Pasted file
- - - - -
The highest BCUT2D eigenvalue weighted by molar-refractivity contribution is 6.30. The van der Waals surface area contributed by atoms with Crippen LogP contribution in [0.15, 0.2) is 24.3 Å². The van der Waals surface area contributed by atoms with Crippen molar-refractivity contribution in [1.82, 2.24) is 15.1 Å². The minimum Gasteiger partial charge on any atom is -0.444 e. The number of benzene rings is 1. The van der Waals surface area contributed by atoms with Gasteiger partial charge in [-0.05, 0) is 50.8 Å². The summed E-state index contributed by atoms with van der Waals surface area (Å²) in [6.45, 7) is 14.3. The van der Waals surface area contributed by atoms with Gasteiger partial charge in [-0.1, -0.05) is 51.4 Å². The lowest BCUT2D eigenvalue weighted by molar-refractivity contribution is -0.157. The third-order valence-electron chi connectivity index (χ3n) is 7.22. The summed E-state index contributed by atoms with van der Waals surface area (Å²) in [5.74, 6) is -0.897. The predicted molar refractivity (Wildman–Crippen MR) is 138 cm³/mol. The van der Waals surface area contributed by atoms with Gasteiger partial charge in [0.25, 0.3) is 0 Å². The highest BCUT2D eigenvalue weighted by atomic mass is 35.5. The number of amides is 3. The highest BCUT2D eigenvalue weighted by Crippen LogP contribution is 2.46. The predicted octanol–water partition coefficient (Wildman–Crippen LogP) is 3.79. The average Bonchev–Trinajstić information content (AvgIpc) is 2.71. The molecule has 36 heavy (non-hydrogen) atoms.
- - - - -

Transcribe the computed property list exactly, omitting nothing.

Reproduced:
The highest BCUT2D eigenvalue weighted by molar-refractivity contribution is 6.30. The van der Waals surface area contributed by atoms with Crippen LogP contribution in [0.15, 0.2) is 24.3 Å². The van der Waals surface area contributed by atoms with Crippen molar-refractivity contribution in [1.82, 2.24) is 15.1 Å². The minimum Gasteiger partial charge on any atom is -0.444 e. The number of benzene rings is 1. The van der Waals surface area contributed by atoms with Gasteiger partial charge in [-0.05, 0) is 50.8 Å². The summed E-state index contributed by atoms with van der Waals surface area (Å²) in [6.45, 7) is 14.3. The van der Waals surface area contributed by atoms with Gasteiger partial charge in [-0.1, -0.05) is 51.4 Å². The lowest BCUT2D eigenvalue weighted by molar-refractivity contribution is -0.157. The third-order valence-electron chi connectivity index (χ3n) is 7.22. The summed E-state index contributed by atoms with van der Waals surface area (Å²) in [5.74, 6) is -0.897. The predicted molar refractivity (Wildman–Crippen MR) is 138 cm³/mol. The van der Waals surface area contributed by atoms with Gasteiger partial charge in [0.25, 0.3) is 0 Å². The highest BCUT2D eigenvalue weighted by atomic mass is 35.5. The number of amides is 3. The highest BCUT2D eigenvalue weighted by Crippen LogP contribution is 2.46. The predicted octanol–water partition coefficient (Wildman–Crippen LogP) is 3.79. The average Bonchev–Trinajstić information content (AvgIpc) is 2.71. The molecule has 36 heavy (non-hydrogen) atoms.